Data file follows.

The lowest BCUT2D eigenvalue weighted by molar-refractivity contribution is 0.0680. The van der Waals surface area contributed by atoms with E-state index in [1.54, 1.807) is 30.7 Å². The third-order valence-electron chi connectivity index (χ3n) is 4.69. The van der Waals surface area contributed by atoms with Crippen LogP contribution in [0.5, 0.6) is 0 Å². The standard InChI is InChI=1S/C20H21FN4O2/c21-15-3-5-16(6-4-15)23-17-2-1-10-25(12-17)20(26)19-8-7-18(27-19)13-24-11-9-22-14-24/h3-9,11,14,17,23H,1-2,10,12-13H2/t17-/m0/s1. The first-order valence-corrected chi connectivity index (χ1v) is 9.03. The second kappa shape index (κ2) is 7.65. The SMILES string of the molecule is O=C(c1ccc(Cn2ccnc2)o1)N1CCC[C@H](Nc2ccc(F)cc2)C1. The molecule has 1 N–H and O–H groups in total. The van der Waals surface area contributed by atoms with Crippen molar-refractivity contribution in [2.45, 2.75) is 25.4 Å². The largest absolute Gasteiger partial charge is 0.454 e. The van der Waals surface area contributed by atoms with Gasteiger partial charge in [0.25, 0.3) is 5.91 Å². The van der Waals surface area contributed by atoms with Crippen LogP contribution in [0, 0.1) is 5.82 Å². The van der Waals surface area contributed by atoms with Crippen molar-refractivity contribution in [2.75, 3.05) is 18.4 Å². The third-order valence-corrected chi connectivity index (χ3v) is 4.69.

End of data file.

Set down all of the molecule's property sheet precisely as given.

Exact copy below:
The lowest BCUT2D eigenvalue weighted by molar-refractivity contribution is 0.0680. The van der Waals surface area contributed by atoms with E-state index in [1.54, 1.807) is 30.7 Å². The third-order valence-electron chi connectivity index (χ3n) is 4.69. The van der Waals surface area contributed by atoms with Crippen LogP contribution in [0.5, 0.6) is 0 Å². The standard InChI is InChI=1S/C20H21FN4O2/c21-15-3-5-16(6-4-15)23-17-2-1-10-25(12-17)20(26)19-8-7-18(27-19)13-24-11-9-22-14-24/h3-9,11,14,17,23H,1-2,10,12-13H2/t17-/m0/s1. The first-order valence-corrected chi connectivity index (χ1v) is 9.03. The second kappa shape index (κ2) is 7.65. The SMILES string of the molecule is O=C(c1ccc(Cn2ccnc2)o1)N1CCC[C@H](Nc2ccc(F)cc2)C1. The molecule has 1 N–H and O–H groups in total. The van der Waals surface area contributed by atoms with Crippen molar-refractivity contribution in [2.45, 2.75) is 25.4 Å². The largest absolute Gasteiger partial charge is 0.454 e. The van der Waals surface area contributed by atoms with Gasteiger partial charge in [0.25, 0.3) is 5.91 Å². The van der Waals surface area contributed by atoms with Crippen LogP contribution in [0, 0.1) is 5.82 Å². The van der Waals surface area contributed by atoms with Crippen molar-refractivity contribution in [2.75, 3.05) is 18.4 Å². The third-order valence-corrected chi connectivity index (χ3v) is 4.69.